The first national Down syndrome registry in the United States has been launched by the U.S. National Institutes of Health. The DS-Connect web-based registry will serve as a free resource for people with Down syndrome and their families, as well as health care providers and researchers. Participation in the registry is voluntary. "The Down syndrome community has voiced a strong need for a centralized, secure database to store and share health information. DS-Connect fills that need, and helps link individuals with Down syndrome to the doctors and scientists working to improve their health and quality of life," Yvonne Maddox, deputy director of the U.S. National Institute of Child Health and Human Development (NICHD), said in a news release from the National Institutes of Health. The NICHD funded and developed the registry. To read more, click here


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TRIVIA QUESTION OF THE WEEK

Guess the answer to this week's trivia question and we'll recognize you in next week's Week in Review.
Congratulations to: Wayne Buletza, Jennifer L. Melloy, Alexandra Pirard, Olumide Akerele, Lois Nembhard, Jan Simmons, Marilyn Haile, Dawn Cox, Pamela Downing-Hosten, Ope-Oluwa Olubela, Mike Namian, and Prahbhjot Malhi
who all knew the answer to last week's trivia question:

What do Tiger Woods, Bruce Willis, Carly Simon, Marilyn Monroe, and James Earl Jones all have in common? They all had difficulties with stuttering (dysfleuncy).


THIS WEEK'S TRIVIA QUESTION:
In the field of special education, we often refer to children with disabilities as "exceptional" children? What does the word "exceptional" mean when referring to special education and children with special needs?

If you know the answer, send an email to contactus@naset.org
All answers must be submitted no later than Monday, September 23, 2013 at 12:00 p.m.


Evidence Lacking On Transition Programs

A federal report suggests that far too little is known about the effectiveness of various types of transition programs in preparing students with disabilities for adulthood. Despite significant emphasis in special education policy on the importance of transition, a new review from the National Center for Education Evaluation and Regional Assistance at the U.S. Department of Education's Institute of Education Sciences found that not much is known about what approaches work best. Researchers looked at studies conducted between April 2008 and June 2011 examining the post-high school outcomes of students with disabilities who participated in transition programs. Specifically, they sought to examine whether or not students who participated in the programs were likely to be employed, live independently or continue their training or education after leaving high school. To read more, click here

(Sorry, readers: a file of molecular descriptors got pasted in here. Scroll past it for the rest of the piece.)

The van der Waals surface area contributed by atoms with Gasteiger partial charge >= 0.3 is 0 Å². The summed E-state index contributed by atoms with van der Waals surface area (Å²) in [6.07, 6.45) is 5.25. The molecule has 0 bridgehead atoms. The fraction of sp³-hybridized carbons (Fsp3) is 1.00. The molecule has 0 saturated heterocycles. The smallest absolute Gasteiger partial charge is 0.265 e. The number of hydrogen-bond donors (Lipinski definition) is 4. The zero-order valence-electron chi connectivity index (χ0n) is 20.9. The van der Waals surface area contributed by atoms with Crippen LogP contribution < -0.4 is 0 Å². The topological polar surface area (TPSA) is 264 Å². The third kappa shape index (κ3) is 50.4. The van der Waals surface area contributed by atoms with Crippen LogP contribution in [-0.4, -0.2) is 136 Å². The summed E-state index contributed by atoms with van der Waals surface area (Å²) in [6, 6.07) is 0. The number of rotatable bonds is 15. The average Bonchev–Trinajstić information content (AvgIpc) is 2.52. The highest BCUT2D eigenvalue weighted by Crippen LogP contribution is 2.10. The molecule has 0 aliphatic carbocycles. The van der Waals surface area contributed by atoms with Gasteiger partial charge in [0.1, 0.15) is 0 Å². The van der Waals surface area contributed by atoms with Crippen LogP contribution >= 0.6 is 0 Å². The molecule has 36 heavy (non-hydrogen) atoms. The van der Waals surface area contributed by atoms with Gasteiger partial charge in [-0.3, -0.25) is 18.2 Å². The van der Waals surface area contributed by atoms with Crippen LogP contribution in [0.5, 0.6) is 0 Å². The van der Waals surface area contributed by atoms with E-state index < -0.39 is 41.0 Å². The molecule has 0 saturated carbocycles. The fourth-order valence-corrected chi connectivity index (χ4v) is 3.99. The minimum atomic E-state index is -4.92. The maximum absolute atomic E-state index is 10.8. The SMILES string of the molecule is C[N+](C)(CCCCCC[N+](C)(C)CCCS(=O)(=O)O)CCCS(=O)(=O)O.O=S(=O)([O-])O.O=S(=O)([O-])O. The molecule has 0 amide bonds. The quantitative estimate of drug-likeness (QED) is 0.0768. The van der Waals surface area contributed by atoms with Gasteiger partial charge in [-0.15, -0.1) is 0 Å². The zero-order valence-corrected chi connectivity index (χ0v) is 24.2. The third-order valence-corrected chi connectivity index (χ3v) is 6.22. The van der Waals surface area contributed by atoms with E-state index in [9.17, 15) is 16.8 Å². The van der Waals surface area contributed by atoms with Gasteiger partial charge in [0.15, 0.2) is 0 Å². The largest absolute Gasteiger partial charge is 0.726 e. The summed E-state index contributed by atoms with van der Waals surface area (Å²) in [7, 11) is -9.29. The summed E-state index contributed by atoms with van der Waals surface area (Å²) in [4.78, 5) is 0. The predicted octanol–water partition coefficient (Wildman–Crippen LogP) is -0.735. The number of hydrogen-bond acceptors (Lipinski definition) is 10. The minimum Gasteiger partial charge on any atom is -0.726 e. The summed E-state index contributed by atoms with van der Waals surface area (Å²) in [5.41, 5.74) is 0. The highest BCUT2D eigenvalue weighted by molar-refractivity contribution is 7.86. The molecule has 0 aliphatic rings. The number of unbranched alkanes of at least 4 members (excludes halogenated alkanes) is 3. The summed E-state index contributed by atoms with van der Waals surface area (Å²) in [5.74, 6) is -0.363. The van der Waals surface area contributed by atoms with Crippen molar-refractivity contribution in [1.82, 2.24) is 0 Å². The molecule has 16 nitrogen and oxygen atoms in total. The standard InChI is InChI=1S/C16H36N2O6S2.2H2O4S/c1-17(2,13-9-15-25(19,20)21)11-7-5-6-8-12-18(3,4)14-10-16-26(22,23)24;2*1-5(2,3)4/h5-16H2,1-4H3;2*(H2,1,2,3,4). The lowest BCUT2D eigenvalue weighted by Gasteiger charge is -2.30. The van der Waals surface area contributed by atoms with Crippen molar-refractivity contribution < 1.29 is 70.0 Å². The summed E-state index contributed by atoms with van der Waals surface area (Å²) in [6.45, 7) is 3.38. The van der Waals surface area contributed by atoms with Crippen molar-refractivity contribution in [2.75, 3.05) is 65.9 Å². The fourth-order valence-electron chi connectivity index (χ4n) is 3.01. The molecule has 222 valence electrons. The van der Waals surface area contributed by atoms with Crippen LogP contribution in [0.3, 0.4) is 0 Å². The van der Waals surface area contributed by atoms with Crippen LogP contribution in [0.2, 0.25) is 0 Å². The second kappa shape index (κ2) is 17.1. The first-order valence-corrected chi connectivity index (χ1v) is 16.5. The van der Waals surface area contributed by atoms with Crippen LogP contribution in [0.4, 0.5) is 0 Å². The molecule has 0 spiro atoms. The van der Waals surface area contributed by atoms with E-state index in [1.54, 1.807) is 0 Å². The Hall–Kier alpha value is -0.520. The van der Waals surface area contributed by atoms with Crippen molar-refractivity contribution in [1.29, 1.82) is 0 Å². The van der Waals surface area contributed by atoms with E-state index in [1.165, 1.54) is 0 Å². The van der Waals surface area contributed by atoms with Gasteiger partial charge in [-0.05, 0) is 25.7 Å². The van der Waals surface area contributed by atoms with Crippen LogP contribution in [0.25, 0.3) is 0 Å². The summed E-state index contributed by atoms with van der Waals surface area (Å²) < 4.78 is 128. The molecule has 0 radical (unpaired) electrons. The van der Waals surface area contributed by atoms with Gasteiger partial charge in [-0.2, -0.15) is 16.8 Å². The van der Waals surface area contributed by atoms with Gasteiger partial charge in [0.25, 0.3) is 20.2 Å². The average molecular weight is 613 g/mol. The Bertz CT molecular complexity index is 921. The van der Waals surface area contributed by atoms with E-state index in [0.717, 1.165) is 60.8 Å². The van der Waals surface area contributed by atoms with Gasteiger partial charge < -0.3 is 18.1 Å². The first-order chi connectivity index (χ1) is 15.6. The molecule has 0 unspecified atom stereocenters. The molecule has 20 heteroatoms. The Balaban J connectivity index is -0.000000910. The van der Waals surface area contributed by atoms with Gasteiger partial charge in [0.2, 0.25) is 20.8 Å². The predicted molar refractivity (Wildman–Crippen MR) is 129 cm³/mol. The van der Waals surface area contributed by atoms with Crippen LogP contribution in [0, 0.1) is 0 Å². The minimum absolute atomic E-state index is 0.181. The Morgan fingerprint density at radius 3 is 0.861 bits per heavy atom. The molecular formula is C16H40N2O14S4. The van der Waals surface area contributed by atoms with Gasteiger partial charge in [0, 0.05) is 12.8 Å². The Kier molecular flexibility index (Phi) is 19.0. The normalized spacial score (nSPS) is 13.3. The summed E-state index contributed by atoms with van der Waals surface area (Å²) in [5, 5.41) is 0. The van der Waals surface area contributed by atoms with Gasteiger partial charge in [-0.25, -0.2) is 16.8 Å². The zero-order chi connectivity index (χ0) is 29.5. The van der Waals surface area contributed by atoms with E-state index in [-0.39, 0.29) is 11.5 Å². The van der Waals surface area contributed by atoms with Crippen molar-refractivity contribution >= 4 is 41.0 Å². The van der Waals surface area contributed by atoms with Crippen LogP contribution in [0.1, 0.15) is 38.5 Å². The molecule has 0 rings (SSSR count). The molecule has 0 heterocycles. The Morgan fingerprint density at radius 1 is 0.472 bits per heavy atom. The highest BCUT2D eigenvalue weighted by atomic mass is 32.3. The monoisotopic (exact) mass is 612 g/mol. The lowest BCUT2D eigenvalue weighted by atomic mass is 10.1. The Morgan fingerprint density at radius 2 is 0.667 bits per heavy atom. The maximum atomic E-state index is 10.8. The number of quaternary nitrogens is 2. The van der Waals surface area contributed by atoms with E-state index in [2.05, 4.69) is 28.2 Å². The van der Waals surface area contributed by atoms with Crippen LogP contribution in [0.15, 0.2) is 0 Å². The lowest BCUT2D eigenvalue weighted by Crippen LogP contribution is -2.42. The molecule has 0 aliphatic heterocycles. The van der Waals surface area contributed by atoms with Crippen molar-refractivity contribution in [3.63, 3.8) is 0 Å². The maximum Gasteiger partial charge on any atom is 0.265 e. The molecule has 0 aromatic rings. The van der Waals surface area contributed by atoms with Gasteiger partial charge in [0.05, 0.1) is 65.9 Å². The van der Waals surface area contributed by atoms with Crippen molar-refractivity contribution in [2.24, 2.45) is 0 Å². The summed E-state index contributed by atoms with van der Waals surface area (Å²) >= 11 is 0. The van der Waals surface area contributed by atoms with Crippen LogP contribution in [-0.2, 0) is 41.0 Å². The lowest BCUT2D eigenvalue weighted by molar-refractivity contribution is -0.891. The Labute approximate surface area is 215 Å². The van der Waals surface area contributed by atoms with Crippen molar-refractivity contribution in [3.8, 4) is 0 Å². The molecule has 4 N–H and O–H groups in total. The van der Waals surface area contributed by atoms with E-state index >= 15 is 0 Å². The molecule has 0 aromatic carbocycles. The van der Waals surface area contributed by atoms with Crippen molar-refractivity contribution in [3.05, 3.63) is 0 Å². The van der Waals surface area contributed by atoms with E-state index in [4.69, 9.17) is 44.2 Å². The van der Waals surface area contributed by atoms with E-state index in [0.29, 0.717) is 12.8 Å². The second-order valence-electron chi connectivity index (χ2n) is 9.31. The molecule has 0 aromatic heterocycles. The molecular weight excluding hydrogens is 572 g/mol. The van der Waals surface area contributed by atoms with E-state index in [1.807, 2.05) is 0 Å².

Scientists Shed New Light on Cerebral Palsy, Early Infant Death

Researchers say they've pinpointed risk factors that contribute to cerebral palsy and early infant death. The U.S. and Australian researchers compared the medical records of children with cerebral palsy and infants who died within one month of birth with the records of healthy children to determine how often four risk factors occurred in each group. The risk factors included asphyxial birth events -- incidents during labor and delivery that had the potential to interfere with oxygen getting to the newborn's brain. The other risk factors were inflammation (signs of infection), birth defects and poor fetal growth, which was defined as low birth weight plus some other factors related to expected size. To read more, click here


NASET Sponsor - University of Kansas

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AASEP Logo

NASET MEMBER'S BENEFIT -

Board Certification in Special Education Available to NASET Members

Through an agreement with The American Academy of Special Education Professionals(AASEP), NASET members now have the opportunity to achieve AASEP Board Certification in Special Education - (B.C.S.E.) at a reduced fee.  AASEP Board Certification in Special Education - (B.C.S.E.) is a voluntary choice on the part of the candidate. The candidate for Board Certification wishes to demonstrate a commitment to excellence to employers, peers, administrators, other professionals, and parents. From the standpoint of the Academy, board certification will demonstrate the highest professional competency in the area of special education. Board Certification in Special Educationestablishes a much needed standard for professionals, across disciplines, who work with exceptional children.

 

For more information on Board Certification in Special Education, click here


Genetic Cause of Childhood Leukemia Identified

For the first time, a genetic link specific to risk of childhood leukemia has been identified, according to a team of researchers from Memorial Sloan-Kettering Cancer Center, St. Jude Children's Research Hospital, University of Washington, and other institutions. The discovery was reported online today in the journal Nature Genetics. "We're in uncharted territory," said study author Kenneth Offit, MD, MPH, Chief of the Clinical Genetics Service at Memorial Sloan-Kettering. "At the very least this discovery gives us a new window into inherited causes of childhood leukemia. More immediately, testing for this mutation may allow affected families to prevent leukemia in future generations." To read more, click here